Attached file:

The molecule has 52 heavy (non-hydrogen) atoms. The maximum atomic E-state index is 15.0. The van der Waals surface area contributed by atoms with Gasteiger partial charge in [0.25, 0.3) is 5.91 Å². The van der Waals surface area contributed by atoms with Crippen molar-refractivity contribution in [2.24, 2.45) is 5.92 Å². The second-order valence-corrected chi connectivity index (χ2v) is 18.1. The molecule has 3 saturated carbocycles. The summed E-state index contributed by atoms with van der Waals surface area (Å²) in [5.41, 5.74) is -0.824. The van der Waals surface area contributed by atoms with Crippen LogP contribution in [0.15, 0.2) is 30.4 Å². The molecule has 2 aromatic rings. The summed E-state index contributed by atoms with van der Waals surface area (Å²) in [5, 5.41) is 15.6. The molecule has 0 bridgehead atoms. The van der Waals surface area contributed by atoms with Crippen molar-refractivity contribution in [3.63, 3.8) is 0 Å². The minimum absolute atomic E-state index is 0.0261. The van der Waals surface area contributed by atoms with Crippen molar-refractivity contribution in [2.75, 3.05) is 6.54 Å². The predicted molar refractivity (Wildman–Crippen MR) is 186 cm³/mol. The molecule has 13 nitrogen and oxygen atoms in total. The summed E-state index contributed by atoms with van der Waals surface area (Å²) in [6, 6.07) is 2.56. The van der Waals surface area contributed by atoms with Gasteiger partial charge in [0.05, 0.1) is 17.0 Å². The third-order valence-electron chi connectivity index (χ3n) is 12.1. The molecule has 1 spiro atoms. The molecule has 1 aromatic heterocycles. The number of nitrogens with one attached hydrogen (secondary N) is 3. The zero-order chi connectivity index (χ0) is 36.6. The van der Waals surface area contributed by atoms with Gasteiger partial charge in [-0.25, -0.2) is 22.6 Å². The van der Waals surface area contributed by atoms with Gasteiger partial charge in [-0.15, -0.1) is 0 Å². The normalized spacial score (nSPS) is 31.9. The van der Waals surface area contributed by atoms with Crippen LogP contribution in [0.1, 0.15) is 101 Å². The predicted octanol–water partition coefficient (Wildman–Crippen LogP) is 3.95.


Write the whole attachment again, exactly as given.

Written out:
The molecule has 52 heavy (non-hydrogen) atoms. The maximum atomic E-state index is 15.0. The van der Waals surface area contributed by atoms with Gasteiger partial charge in [0.25, 0.3) is 5.91 Å². The van der Waals surface area contributed by atoms with Crippen molar-refractivity contribution in [2.24, 2.45) is 5.92 Å². The second-order valence-corrected chi connectivity index (χ2v) is 18.1. The molecule has 3 saturated carbocycles. The summed E-state index contributed by atoms with van der Waals surface area (Å²) in [5.41, 5.74) is -0.824. The van der Waals surface area contributed by atoms with Crippen LogP contribution in [0.15, 0.2) is 30.4 Å². The molecule has 2 aromatic rings. The summed E-state index contributed by atoms with van der Waals surface area (Å²) in [5, 5.41) is 15.6. The molecule has 0 bridgehead atoms. The van der Waals surface area contributed by atoms with Crippen molar-refractivity contribution in [3.63, 3.8) is 0 Å². The minimum absolute atomic E-state index is 0.0261. The van der Waals surface area contributed by atoms with Crippen molar-refractivity contribution in [2.75, 3.05) is 6.54 Å². The predicted molar refractivity (Wildman–Crippen MR) is 186 cm³/mol. The molecule has 13 nitrogen and oxygen atoms in total. The summed E-state index contributed by atoms with van der Waals surface area (Å²) in [6, 6.07) is 2.56. The van der Waals surface area contributed by atoms with Gasteiger partial charge in [0.05, 0.1) is 17.0 Å². The third-order valence-electron chi connectivity index (χ3n) is 12.1. The molecule has 1 spiro atoms. The molecule has 1 aromatic heterocycles. The number of nitrogens with one attached hydrogen (secondary N) is 3. The zero-order chi connectivity index (χ0) is 36.6. The van der Waals surface area contributed by atoms with Gasteiger partial charge in [-0.25, -0.2) is 22.6 Å². The van der Waals surface area contributed by atoms with Gasteiger partial charge in [-0.15, -0.1) is 0 Å². The normalized spacial score (nSPS) is 31.9. The van der Waals surface area contributed by atoms with Crippen LogP contribution in [0.1, 0.15) is 101 Å². The predicted octanol–water partition coefficient (Wildman–Crippen LogP) is 3.95.